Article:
Conservationists cap 30-year preservation effort with protection of Banded Peak Ranch in southern Colorado
With the conservation of the Banded Peak Ranch in the southern San Juan Mountains, a 30-year, $37 million effort concludes with the protection of 10 different ranches in the Navajo River Watershed.
And with the Great American Outdoors Act promising full funding of $900 million a year in the Land and Water Conservation Fund, these large-scale conservation projects could be happening more frequently.
“And they could get done a lot quicker,” said The Conservation Fund’s Tom Macy, who began working with the federal Forest Legacy Program and local ranchers in headwaters of the Navajo River more than three decades ago. “This will enable us to take on much bigger landscape scale projects.”
The conservation easement on the 16,723-acre Banded Peak Ranch marks 65,000 acres of wilderness-surrounded ranches forever protected from development along the Little Navajo and East Fork of the San Juan rivers, both of which feed the Colorado River. The Navajo River Watershed provides drinking and irrigation water for 1 million people in New Mexico, including Albuquerque.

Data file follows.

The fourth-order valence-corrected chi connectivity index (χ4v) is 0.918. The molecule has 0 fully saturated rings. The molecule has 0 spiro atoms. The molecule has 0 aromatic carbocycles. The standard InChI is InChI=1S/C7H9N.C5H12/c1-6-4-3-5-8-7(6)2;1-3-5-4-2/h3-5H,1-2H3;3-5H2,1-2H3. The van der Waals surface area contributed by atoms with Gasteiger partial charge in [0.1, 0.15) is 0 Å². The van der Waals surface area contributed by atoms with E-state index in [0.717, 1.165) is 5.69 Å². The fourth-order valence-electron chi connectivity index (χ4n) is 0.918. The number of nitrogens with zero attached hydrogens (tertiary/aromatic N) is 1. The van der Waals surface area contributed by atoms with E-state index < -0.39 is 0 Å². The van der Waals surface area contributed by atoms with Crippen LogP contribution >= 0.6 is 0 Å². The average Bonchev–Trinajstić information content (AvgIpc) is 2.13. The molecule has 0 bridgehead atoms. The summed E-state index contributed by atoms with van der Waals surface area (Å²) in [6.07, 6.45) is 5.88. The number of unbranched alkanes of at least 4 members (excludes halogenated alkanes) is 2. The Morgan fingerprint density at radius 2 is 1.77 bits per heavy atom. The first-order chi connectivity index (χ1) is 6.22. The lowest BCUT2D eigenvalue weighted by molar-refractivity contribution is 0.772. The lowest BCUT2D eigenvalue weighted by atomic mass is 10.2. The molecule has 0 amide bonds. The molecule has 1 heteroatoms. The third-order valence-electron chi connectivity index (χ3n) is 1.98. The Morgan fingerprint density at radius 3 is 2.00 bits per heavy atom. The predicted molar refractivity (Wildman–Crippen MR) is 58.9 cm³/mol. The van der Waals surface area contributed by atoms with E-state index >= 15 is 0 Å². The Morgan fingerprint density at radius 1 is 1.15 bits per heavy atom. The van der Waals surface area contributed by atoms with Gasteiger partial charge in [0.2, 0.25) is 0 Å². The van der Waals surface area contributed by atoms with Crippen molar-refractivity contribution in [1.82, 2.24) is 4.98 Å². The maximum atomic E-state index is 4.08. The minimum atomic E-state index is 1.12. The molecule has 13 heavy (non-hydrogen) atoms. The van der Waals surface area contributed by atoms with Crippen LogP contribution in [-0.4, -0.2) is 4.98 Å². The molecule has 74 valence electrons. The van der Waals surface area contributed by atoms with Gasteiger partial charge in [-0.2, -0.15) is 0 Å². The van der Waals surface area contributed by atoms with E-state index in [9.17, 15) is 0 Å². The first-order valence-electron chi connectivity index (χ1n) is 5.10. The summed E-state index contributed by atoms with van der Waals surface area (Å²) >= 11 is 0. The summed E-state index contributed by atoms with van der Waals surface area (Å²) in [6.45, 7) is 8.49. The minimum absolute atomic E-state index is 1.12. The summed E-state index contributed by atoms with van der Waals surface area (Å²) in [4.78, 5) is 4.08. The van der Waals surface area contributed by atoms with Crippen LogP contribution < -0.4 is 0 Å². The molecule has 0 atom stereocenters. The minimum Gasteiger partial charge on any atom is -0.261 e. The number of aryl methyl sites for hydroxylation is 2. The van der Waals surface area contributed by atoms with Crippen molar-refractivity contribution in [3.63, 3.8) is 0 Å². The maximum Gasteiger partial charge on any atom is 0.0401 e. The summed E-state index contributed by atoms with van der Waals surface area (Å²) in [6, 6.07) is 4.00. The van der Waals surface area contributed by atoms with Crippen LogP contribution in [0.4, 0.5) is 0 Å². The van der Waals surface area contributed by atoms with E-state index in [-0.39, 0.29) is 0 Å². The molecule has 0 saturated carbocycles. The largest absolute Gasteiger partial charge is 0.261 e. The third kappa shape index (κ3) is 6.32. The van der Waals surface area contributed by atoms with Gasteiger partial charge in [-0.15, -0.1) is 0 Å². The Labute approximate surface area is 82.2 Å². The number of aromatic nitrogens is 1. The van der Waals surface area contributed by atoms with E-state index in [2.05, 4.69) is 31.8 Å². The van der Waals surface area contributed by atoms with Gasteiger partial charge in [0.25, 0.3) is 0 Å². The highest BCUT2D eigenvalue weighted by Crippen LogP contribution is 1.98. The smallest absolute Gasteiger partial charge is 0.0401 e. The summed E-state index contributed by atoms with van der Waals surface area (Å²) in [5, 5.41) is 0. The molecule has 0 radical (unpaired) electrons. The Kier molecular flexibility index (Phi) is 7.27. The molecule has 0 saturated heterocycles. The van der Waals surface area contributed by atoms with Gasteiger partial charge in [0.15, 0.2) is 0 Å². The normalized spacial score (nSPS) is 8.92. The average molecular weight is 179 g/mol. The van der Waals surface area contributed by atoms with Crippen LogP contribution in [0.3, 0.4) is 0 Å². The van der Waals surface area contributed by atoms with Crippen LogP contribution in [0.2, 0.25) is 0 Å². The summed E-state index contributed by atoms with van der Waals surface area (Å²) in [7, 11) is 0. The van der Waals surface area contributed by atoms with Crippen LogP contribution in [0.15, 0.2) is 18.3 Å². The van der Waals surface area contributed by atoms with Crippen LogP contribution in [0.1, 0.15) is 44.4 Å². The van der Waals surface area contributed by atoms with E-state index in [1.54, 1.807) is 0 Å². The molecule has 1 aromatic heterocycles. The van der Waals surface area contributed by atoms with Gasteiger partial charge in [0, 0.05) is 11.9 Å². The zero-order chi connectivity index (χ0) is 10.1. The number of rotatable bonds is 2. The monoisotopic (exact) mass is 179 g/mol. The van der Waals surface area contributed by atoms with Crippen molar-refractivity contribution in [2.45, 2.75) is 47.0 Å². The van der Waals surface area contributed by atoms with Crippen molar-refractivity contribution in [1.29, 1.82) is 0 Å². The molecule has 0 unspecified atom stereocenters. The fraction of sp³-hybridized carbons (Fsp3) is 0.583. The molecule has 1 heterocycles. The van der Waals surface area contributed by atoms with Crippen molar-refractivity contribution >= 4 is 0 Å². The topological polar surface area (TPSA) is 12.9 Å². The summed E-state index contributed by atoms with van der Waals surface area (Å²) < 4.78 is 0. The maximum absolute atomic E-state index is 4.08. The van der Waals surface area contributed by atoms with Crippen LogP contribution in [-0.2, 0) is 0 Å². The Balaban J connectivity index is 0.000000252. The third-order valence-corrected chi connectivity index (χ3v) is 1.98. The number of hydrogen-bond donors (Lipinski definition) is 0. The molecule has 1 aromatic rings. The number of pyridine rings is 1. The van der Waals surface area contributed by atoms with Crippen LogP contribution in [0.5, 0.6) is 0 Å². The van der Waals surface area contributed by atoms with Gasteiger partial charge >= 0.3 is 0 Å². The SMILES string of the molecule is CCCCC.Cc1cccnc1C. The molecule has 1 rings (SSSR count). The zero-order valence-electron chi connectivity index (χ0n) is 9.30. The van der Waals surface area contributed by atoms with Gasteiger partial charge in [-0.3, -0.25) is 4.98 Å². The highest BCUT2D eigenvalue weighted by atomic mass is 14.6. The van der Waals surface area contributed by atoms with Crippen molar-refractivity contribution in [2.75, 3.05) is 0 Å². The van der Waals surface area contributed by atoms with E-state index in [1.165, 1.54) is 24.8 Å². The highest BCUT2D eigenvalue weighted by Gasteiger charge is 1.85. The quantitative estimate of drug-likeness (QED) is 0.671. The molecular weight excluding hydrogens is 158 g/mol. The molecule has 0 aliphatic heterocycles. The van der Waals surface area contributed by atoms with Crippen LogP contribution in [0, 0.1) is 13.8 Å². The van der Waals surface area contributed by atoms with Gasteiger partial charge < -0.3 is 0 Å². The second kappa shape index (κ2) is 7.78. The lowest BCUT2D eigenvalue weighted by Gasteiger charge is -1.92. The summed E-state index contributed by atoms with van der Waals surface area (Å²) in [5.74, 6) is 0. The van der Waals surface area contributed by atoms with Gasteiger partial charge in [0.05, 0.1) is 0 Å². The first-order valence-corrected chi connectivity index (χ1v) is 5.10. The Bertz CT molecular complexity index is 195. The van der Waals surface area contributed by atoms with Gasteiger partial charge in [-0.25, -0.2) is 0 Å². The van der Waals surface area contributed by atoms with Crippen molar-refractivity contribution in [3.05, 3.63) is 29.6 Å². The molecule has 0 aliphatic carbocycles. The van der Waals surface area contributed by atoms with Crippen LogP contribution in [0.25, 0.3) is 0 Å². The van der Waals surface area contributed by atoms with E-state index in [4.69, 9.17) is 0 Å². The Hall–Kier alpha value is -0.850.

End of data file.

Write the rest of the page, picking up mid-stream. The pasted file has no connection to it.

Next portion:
Macy worked with the owners of the Navajo Headwaters Ranch and the Catspaw Ranch to secure conservation easements on the properties that are bordered on three sides by the South San Juan Wilderness southeast of Pagosa Springs. The easements have prevented development on private ranches in the upper and lower reaches of the Navajo River. The conservation work began in the late 1980s and involves the Forest Service, the Colorado State Forest Service, Colorado Open Lands, the Colorado Cattlemen’s Agricultural Trust, Great Outdoors Colorado and private donors like the Wyss Foundation.
Read more via The Colorado Sun.
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